Here's the story.
Whenever a television show finally up and dies, you get to see something strange. Writers, segment producers, researchers, and the like start scampering away from that festering corpse like plague-bearing rats on a sinking ship. The objective is painfully simple: find another show and survive. Sounds easy, sure, but the reality is not so peachy. About one-third of the rats will find themselves begging bosses for gainful employment. And about half of that will move on to other fields because the process of natural selection in this business is a nasty cunt.
Sometime around late 2006, the Nginiiig! shows gave up the ghost (snicker) and I found myself out of a job. Being a proud bastard, I refused to go begging and set out on my own to find writing assignments. I spent the rest of that year doing odd episodes but never settled in any one show. The pickings were slim, you might say, and by the beginning of 2007, I decided to stay mostly at home and play houseband to my newly-employed wife. About once a week I went to Quezon City to meet up with old buds and cook up concepts for new shows. Worked wonders on my self-esteem, but that's not the point of this tale.
It was during one of these meetings in a cafe along Tomas Morato that actor and director Richard Arellano pitched a germ of a concept: film and television actors bloodying each other in the boxing ring. Nginiiig! associate producer Ryan Evangelista and I immediately leapt upon that thought. It was very mainstream and very interesting. Admittedly, I knew nothing of boxing at that time but the mere idea of television celebrities duking it out on national TV seemed to me a fucking entertainment goldmine.
The short of it is that we fleshed out that concept and made an AVP out of it. Along the way, we had other brainstorming meetings for other concepts but the celebrity boxing show seemed to have the most promise. By March I was called upon to develop some new shows for ABS-CBN, Ryan was busy with various shows, and Richard was preoccupied with other projects. The celebrity boxing AVP was shelved. When pitching day came around some months ago, we decided to take out the AVP and present it to ABS-CBN's pantheon. We immediately got the green light. And that's how Pinoy Mano Mano was born. Hey, look, I don't have any pretensions that Pinoy Mano Mano isn't a rip-off of Stallone's boxing show, The Contender. On the other hand, Sly Stallone didn't have Justin Timberlake knocking Heath Ledger's teeth out. We have TJ Trinidad busting up Jordan Herrerra's nose. And that was just during a test episode. So y'all watch now, hear?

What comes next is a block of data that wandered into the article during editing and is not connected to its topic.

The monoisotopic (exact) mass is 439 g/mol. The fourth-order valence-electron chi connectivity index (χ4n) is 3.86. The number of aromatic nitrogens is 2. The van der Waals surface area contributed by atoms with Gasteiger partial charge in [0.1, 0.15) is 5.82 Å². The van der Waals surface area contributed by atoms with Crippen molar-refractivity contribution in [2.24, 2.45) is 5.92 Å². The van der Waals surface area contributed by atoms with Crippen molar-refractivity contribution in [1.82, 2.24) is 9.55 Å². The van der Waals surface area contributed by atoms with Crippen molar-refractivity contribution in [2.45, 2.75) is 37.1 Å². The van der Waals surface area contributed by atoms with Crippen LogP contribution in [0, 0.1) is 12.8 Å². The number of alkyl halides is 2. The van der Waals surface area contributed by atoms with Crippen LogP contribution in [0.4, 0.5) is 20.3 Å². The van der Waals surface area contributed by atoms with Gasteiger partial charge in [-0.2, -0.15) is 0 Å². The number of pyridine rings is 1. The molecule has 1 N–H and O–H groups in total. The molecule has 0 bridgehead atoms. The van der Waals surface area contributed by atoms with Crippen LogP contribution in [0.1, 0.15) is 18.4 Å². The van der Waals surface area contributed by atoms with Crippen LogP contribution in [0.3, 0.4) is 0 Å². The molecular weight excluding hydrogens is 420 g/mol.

As the show gears up for our pilot episode on October 27, things are getting pretty hectic around the office. What I noticed amid this hubbub, however, is how the official story of who did what is getting muddled. Of course, I've always expected that when the network picks this baby up, I'm going to get pushed into the sidelines. Producers have a habit of doing that to writers. Not out of malice, though. It's just that writers aren't important enough in the scheme of things. People are starting to conveniently forget that there were three of us who fornicated with each other's brains and begat this mewling thing. Look, I'm not too much of a credit whore-- not more than most writers, at least-- but it'd be nice to hear my name once in awhile in press conferences instead of just the director. Realistically speaking though, it would be too much to expect. Hey, we made you head writer, right? What else do you want, a fucking medal?
Just watch the goddam show. Pinoy Mano Mano, hosted by Cesar Montano and Bayani Agbayani, airs on October 27, 2007 8:30 PM over at ABS-CBN.